Foster, G., J. D. Annan, P. D. Jones, M. E. Mann, B. Mullan, J. Renwick, J. Salinger, G. A. Schmidt, and K. E. Trenberth. "Comment on “Influence of the Southern Oscillation on tropospheric temperature” by JD McLean, CR de Freitas, and RM Carter." Journal of Geophysical Research: Atmospheres (1984–2012) 115, no. D9 (2010).  doi:10.1029/2009JD012960


  1. Well, I have noticed a streak of ageism in your comments. Recently I suppressed an urge to comment on it but as you have brought it up I will now say something. So just to point out that I first used a computer keyboard over 45 years ago and a typewriter keyboard before that. Perhaps you are too young to remember typewriter keyboards but they have not changed much. So please stop saying we are incapable of using a keyboard because of our age!! :)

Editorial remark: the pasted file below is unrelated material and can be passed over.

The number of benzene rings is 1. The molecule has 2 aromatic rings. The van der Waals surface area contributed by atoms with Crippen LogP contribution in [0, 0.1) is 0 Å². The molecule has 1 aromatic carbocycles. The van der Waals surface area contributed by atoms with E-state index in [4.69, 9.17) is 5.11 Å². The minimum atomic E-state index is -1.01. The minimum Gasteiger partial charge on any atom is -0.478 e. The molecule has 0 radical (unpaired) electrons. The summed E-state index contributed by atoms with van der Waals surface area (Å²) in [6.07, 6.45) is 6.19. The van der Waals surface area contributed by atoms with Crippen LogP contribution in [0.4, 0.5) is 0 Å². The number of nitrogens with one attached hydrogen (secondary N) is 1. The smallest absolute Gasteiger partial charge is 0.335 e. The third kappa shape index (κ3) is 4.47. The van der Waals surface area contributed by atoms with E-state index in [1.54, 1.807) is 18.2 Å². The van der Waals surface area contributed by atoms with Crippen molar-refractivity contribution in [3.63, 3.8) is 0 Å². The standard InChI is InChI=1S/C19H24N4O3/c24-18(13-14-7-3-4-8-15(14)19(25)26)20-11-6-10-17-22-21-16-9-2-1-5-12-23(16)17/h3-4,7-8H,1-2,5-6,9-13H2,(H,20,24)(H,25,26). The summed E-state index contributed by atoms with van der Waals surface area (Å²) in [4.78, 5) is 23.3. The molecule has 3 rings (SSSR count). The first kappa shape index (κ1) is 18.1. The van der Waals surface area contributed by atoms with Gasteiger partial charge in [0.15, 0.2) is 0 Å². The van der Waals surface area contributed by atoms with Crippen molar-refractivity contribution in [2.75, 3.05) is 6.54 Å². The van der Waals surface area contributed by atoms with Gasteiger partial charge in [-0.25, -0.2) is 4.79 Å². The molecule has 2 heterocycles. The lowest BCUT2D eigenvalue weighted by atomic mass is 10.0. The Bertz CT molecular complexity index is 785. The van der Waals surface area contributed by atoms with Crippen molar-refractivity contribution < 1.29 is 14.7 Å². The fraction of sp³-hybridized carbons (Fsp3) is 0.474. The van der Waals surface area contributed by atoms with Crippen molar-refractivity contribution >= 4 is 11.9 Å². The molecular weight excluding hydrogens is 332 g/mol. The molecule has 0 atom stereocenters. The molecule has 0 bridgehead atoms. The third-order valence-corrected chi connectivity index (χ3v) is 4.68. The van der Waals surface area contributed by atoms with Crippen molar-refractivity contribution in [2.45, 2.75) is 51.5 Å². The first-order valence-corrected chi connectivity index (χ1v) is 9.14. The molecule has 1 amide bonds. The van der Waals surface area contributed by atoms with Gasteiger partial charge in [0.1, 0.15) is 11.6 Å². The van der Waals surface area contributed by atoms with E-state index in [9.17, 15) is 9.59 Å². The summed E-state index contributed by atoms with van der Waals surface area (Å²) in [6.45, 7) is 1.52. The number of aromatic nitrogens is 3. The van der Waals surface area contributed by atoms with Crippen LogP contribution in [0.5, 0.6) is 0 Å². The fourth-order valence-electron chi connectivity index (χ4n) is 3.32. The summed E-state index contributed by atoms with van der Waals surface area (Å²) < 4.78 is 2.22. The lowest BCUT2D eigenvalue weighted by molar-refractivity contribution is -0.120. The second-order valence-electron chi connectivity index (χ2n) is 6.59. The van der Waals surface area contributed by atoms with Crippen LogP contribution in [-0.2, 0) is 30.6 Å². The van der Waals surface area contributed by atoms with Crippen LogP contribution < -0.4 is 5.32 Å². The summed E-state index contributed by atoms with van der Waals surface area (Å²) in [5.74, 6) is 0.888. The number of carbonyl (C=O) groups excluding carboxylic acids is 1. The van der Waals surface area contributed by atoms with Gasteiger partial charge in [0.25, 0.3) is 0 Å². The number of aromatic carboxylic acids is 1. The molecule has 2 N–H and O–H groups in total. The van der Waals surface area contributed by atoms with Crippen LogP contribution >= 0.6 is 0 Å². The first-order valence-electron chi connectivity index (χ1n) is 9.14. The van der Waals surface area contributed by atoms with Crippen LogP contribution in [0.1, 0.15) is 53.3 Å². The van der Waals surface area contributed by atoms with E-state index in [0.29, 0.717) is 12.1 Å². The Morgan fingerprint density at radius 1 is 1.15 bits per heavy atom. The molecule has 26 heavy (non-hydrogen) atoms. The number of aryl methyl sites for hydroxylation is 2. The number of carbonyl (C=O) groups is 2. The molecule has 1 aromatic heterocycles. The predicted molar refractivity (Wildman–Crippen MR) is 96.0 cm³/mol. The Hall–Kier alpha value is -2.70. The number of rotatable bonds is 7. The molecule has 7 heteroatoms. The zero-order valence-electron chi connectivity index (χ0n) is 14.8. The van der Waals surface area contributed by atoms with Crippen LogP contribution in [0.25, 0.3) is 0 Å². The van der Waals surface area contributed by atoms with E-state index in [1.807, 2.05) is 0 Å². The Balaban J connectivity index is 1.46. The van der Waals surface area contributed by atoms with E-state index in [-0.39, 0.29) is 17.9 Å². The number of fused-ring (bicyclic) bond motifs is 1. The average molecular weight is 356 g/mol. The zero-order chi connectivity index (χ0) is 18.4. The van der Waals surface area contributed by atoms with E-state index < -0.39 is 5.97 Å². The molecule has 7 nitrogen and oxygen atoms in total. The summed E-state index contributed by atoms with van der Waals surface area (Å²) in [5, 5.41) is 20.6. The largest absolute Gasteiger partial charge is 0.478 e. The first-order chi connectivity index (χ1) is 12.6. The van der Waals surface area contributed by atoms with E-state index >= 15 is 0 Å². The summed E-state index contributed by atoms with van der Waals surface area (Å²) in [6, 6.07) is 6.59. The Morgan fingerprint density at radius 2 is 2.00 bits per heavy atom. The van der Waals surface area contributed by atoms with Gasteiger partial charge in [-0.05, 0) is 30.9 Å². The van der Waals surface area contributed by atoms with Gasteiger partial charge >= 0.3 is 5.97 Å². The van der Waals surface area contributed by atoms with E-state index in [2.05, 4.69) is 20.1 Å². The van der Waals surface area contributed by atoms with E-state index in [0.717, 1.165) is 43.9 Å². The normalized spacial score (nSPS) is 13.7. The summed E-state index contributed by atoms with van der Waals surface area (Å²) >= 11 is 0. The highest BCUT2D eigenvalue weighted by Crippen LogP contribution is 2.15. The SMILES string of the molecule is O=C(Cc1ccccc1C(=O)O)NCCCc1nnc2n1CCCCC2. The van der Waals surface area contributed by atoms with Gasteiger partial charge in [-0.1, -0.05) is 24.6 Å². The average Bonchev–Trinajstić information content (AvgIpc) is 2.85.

1. Okay you win, Jammy You beat me to a computer keyboard by a year, or maybe two. My memory is not what it was. I'm not as young as I used to be :)

      As for typewriters, yes, and before that pen and ink. You know, not just fountain pens, the old style pens dipped in the inkwell where the ink got all over your fingers.

      Still, you'd be regarded as a progressive. The deniers I'm making fun of are predominately older, male and conservative. With all that goes along with it, like typing is for secretaries and women should know their place. :D

      That's me stereotyping (on a tablet).

    2. A tablet? Nasty new fangled things. Where's the keyboard?

    3. He he. There is a choice. One on the screen and neat little clip on one. I use it on the road (like now).